When most of us talked about the Drake versus Meek Mill beef with our friends, we looked at it in generally the same way: Who won? What song was the best? Which memes were the funniest? What will it mean for each of their careers? Are Meek's claims about Drake even true, and if so -- do we care?
But Saul Williams, a veteran poet, actor and musician who's appeared everywhere from "Def Poetry Jam" to "Girlfriends" to Broadway in a 2Pac-inspired musical, approaches it through a different lens. He wonders, What does it mean that so many people rooted for the victor, i.e. Drake, and not "the underdog" (Meek)? And what does that have to do with the current state of art as activism and protest music?
It's this unique view that makes Williams -- whose new book, "US (a.)," will be released on Tuesday (Sept. 15) -- in a league all his own.
Beyond Drake and Meek, when MTV News chatted with the 43-year-old last week, he also offered ideas about tackling your writer's block, merging your art and activism and how to travel without a passport or plane ticket.
MTV: You were specifically commissioned to write this book, "US (a.)," and these poems about America. Were there challenges that you don't usually face when you're writing on your own?
Saul Williams: The challenge is that, on one hand, creatively, I usually produce on my own accord, in my own way. For me, I don't really believe in writer's block or anything like that. If I'm not feeling words, I may pick up an instrument and play with sounds or delve into different types of creativity and expression.
MTV: For someone that may feel like they do encounter writer's block, what's a suggestion that you have to overcome it?
Williams: What I mean by that, is that I think everything has its place. So if the ideas or the fluidity isn't coming in writing, maybe it's related to ingestions -- I think that good writing is based on good reading. Maybe it's not about writing today, maybe it's about reading today. Maybe it's about finding the sort of book you would never read.
I used to have weird practices in crowded used-book stores in New York where I'd go in and just stomp my foot and see what fell from the shelf. And of course, because it's an unexpected encounter, there's always some magic that comes from it.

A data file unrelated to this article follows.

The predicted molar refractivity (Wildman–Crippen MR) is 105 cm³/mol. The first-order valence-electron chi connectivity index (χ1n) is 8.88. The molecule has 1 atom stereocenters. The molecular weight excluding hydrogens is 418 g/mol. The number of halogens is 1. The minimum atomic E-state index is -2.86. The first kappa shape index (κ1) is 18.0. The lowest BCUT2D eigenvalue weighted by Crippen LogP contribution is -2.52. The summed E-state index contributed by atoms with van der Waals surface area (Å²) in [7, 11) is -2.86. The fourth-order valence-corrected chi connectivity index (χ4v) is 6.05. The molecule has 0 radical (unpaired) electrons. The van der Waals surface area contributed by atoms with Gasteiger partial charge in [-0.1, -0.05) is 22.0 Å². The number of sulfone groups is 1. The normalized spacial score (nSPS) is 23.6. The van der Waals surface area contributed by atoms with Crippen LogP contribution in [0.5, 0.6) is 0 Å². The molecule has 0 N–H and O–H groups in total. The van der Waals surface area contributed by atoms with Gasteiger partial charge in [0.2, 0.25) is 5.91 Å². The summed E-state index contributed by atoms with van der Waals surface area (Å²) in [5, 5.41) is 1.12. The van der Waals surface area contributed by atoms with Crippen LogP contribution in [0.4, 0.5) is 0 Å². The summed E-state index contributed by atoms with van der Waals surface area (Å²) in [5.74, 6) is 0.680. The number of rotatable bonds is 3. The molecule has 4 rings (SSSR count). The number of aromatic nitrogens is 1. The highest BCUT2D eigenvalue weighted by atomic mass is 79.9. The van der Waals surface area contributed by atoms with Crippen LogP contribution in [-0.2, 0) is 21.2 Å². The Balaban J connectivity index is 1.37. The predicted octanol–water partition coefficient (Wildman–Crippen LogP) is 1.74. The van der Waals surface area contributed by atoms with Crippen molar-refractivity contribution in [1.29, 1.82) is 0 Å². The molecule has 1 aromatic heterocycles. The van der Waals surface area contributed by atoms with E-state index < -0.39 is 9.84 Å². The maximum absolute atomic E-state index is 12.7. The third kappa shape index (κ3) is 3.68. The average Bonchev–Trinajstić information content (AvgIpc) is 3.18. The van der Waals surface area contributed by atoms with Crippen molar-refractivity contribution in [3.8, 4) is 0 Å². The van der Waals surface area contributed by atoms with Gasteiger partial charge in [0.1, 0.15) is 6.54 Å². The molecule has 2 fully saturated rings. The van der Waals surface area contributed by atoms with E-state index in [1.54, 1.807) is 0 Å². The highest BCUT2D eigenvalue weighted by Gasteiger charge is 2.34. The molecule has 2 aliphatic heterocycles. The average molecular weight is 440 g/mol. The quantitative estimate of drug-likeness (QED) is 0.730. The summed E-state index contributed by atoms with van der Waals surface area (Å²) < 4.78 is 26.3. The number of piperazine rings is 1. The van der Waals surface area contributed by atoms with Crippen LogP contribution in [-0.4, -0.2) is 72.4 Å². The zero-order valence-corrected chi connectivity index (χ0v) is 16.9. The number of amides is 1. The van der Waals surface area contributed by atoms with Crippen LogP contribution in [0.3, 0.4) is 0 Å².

Other times I'd be like, "OK, instead of beating myself up, I'm gonna watch this French film, or do something that's not mechanical." I'm pointing out that in terms of exploration, as opposed to resorting to comforts, like, "I can't write so I'm going to eat this bucket of ice cream." That's not the same thing as, "I can't write so I'm going to walk down the street and challenge myself to say 'hello' to the first person I see." And, "I'm going to go to a cafe by myself and start a conversation with a person I don't know."
Challenges you give yourself break the mechanical mode of the ways we're used to ourselves. Finding ways to trick the [internal] system.
MTV: What were your impressions of some of the political and cultural issues and movements that were going on here when you came back to live in the States, versus your perception of them while living abroad in Paris from 2009 to 2013?
Williams: Very little that's going on here is only going on here. But American culture is often so self-consumed that we often think that our problems are just our problems. When we talk about the militarization of police, or police targeting disenfranchised groups, that happens in so many countries, even related to racial identity.
What stuck me when I got back was on one hand the excitement of hearing some terms that I was used to from my own, let's say, underground reading choices -- seeing some political terminology take the main stage. It's great to hear people on the main stage talking about privilege.
And then on the other hand, I could encounter people talking about white supremacy and feel like, "Oh my god, it's great that Frantz Fanon's work is becoming popular 70 years after it was written," but on the other hand, I'm like, "F--k! Seventy years have f--kin' passed, and I was talking about this sh-t when I was 13, and I have a 13-year-old kid and I can't believe that this 13-year-old kid has to talk about this sh-t as if it's brand new."
It puts me, and all of us, in a weird position of being glad that the dialogue is being had, but at the same time feeling stupid because it's 2015 and we were supposed to be talking about living on Mars or some sh-t.
MTV: What do you think is the role that art does or can play in social change?